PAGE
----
Mental Health and Learning: Fostering the Emergence of an Integrated Person

Richard P. Keeling, M.D.

The need to provide care for students with serious psychological problems continues to dominate discussions about mental health in higher education. Although anecdotal, observational, and epidemiological data now suggest a leveling off of trends of greater acuity, intensity, and complexity in students’ mental health needs, campus counseling centers continue to experience high demand and often struggle to ensure access, meet clinical needs, and respond effectively to crises. Policy questions, from the advisability of visit limits to when and how to refer students needing longer-term care to off-campus resources, highlight philosophical debates about the reasonable limits of institutional responsibility and reflect the influence of available resources. Leaders of counseling centers, faced with the need to allocate limited resources as effectively as possible, understandably prioritize urgent clinical demand, risk assessments, crisis response, and triage. Traditional lower-intensity personal and group counseling for common minor concerns, psycho-educational programming, and outreach—once the primary work of counseling centers—have lost importance and resources on many campuses; many counselors fear that more outreach will only mean more demand and more stretch on human resources. 

High quality, compassionate, and ethical clinical services for students with recognized mental health problems are, however, not the whole answer to the question of how best to understand and respond to students’ psychological and counseling needs. The argument is not that “too many resources are going to students with serious problems” (though that may be true in some instances) or that “we need to reallocate some resources to outreach” (though that may also be true in some instances). The real argument—and the pressing reason to reconsider mental health policy in today’s academy—is about the critical linkage of healthy minds with readiness to learn, and the impact of readiness to learn on student outcomes, from engagement and achievement to persistence and completion. 

To begin an exploration of that argument, consider just one example of the haunting, lyrical poetry of one of America’s finest writers: “The Belle of Amherst,” Emily Dickinson. Please read—and, ideally, read aloud—the painfully beautiful words of her poem, “I felt a funeral in my brain.” Notice how she describes the impact of depression on thinking and knowing. 

I felt a Funeral, in my Brain,
And Mourners to and fro
Kept treading – treading – till it seemed
That Sense was breaking through –

And when they all were seated,
A Service, like a Drum,
Kept beating – beating – till I thought
My Mind was going numb –

And then I heard them lift a Box
And creak across my Soul
With those same Boots of Lead, again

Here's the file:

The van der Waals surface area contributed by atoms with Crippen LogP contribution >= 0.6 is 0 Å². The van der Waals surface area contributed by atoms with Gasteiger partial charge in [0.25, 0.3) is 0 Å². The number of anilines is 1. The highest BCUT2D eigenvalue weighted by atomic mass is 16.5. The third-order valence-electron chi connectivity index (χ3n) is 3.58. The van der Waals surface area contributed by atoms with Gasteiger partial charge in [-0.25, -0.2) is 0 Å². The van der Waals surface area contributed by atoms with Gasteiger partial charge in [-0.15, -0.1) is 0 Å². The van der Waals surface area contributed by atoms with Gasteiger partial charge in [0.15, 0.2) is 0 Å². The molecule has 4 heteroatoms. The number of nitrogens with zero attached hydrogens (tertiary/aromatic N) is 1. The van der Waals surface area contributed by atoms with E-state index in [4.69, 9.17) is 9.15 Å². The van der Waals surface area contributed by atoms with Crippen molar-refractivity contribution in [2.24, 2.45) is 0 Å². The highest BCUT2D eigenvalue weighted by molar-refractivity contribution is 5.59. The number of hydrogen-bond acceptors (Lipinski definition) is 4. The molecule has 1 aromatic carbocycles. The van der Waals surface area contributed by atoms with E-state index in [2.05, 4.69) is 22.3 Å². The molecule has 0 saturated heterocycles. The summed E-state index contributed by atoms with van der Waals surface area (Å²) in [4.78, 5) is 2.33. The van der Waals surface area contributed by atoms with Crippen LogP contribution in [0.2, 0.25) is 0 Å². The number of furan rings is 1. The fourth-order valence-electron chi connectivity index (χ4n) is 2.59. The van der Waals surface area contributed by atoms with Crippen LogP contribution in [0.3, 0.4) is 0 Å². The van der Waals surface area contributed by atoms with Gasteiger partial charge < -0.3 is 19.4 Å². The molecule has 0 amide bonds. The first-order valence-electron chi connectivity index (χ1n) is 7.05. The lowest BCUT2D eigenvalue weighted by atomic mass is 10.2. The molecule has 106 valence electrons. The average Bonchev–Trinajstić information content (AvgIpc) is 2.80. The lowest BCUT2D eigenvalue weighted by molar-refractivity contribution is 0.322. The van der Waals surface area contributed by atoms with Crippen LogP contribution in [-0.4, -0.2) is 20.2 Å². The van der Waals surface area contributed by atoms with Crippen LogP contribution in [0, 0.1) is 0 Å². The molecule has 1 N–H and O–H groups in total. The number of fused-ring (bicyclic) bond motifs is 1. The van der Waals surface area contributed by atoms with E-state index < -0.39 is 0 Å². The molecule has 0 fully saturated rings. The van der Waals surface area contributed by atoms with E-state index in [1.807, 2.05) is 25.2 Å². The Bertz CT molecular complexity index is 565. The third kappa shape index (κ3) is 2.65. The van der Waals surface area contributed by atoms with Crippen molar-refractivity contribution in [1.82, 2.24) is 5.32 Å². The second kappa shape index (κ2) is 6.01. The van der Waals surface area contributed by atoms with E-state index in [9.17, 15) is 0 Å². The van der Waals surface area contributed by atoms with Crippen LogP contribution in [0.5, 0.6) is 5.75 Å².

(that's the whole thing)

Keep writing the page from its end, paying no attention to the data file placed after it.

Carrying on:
Then Space began to toll,

As all the Heavens were a Bell
And Being, but an Ear,
And I, and Silence, some strange Race
Wrecked, solitary, here –

 …And then a Plank in Reason, broke,
And I dropped down, and down,
And hit a World, at every plunge,
And Finished knowing – then –

Imagine, now, the impact of depression on any student’s ability to learn—on academic achievement, engagement with campus life and learning, persistence in school, retention, and graduation. “Finished knowing,” Dickinson writes. How, exactly, does one study when she “feels a funeral” in her brain? What term paper is written creatively, or cleverly, or at all, when “Mourners, to and fro/Kept treading – treading – till it seemed/That Sense was breaking through”? What student activities, leadership responsibilities, community service projects, or discussion groups engage a student when he feels “Wrecked, solitary, here“? What happens to learning when “a Plank in Reason” breaks? 

We have long known that students sometimes have great psychological pain, that they often endure it (and too often without treatment), that it can affect the quality of their college experience, that it may interfere with their learning, and that it can keep them from staying in school. We are now able to fit those observations in a conceptual framework based on our growing understanding of learning itself.

In Learning Reconsidered, (American College Personnel Association & National Association of Student Personnel Administrators, 2004) scholars and practitioners promulgated a revisionist view of learning, holding that the historical view—which had been ardently incorporated into the structure and organization of institutions of higher education—was insufficient to explain or support the student experience or to create a functional framework for understanding and advancing student learning. That view separated academic learning and student development, and the organization of campuses, in parallel, segregated academic from student affairs; it influenced generations of faculty, Student Affairs professionals, and students themselves. Student development and academic progress became seen as separate ends, usually with independent ways and means. Students, who had little choice, adapted by ignoring (or at least not mentioning) their bodies, emotions, and personal histories in class and by playing along with the dysfunctional belief that their minds had little place in so-called “extracurricular activities.”